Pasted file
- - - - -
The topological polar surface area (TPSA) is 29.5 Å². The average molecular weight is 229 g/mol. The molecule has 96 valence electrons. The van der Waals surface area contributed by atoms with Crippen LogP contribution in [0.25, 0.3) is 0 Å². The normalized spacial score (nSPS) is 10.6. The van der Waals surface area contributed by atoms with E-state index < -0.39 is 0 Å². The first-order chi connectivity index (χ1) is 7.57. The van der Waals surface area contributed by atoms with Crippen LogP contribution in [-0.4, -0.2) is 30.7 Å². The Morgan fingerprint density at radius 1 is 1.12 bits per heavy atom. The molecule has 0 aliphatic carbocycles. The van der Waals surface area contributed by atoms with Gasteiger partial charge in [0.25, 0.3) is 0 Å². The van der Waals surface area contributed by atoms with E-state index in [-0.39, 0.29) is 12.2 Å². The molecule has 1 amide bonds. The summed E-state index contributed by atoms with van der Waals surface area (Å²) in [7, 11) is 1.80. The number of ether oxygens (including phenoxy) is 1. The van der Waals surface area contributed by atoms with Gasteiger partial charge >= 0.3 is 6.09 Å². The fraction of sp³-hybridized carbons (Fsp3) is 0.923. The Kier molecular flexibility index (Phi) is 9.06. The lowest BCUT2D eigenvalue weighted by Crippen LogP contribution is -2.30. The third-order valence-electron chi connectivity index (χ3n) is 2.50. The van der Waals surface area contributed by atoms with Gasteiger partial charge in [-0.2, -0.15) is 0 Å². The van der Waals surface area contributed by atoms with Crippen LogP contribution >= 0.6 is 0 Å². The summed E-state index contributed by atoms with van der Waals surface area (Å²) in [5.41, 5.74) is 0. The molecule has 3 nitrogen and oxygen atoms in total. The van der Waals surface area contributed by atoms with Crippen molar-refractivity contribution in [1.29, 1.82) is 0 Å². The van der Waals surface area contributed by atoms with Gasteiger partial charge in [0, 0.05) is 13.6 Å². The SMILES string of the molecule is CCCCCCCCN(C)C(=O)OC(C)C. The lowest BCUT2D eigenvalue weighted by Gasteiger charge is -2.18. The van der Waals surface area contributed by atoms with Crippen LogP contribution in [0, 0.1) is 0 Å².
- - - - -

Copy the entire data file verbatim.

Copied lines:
The topological polar surface area (TPSA) is 29.5 Å². The average molecular weight is 229 g/mol. The molecule has 96 valence electrons. The van der Waals surface area contributed by atoms with Crippen LogP contribution in [0.25, 0.3) is 0 Å². The normalized spacial score (nSPS) is 10.6. The van der Waals surface area contributed by atoms with E-state index < -0.39 is 0 Å². The first-order chi connectivity index (χ1) is 7.57. The van der Waals surface area contributed by atoms with Crippen LogP contribution in [-0.4, -0.2) is 30.7 Å². The Morgan fingerprint density at radius 1 is 1.12 bits per heavy atom. The molecule has 0 aliphatic carbocycles. The van der Waals surface area contributed by atoms with Gasteiger partial charge in [0.25, 0.3) is 0 Å². The van der Waals surface area contributed by atoms with E-state index in [-0.39, 0.29) is 12.2 Å². The molecule has 1 amide bonds. The summed E-state index contributed by atoms with van der Waals surface area (Å²) in [7, 11) is 1.80. The number of ether oxygens (including phenoxy) is 1. The van der Waals surface area contributed by atoms with Gasteiger partial charge >= 0.3 is 6.09 Å². The fraction of sp³-hybridized carbons (Fsp3) is 0.923. The Kier molecular flexibility index (Phi) is 9.06. The lowest BCUT2D eigenvalue weighted by Crippen LogP contribution is -2.30. The third-order valence-electron chi connectivity index (χ3n) is 2.50. The van der Waals surface area contributed by atoms with Gasteiger partial charge in [-0.2, -0.15) is 0 Å². The van der Waals surface area contributed by atoms with Crippen LogP contribution >= 0.6 is 0 Å². The summed E-state index contributed by atoms with van der Waals surface area (Å²) in [5.41, 5.74) is 0. The molecule has 3 nitrogen and oxygen atoms in total. The van der Waals surface area contributed by atoms with Crippen molar-refractivity contribution in [1.29, 1.82) is 0 Å². The van der Waals surface area contributed by atoms with Gasteiger partial charge in [0, 0.05) is 13.6 Å². The SMILES string of the molecule is CCCCCCCCN(C)C(=O)OC(C)C. The lowest BCUT2D eigenvalue weighted by Gasteiger charge is -2.18. The van der Waals surface area contributed by atoms with Crippen LogP contribution in [0, 0.1) is 0 Å².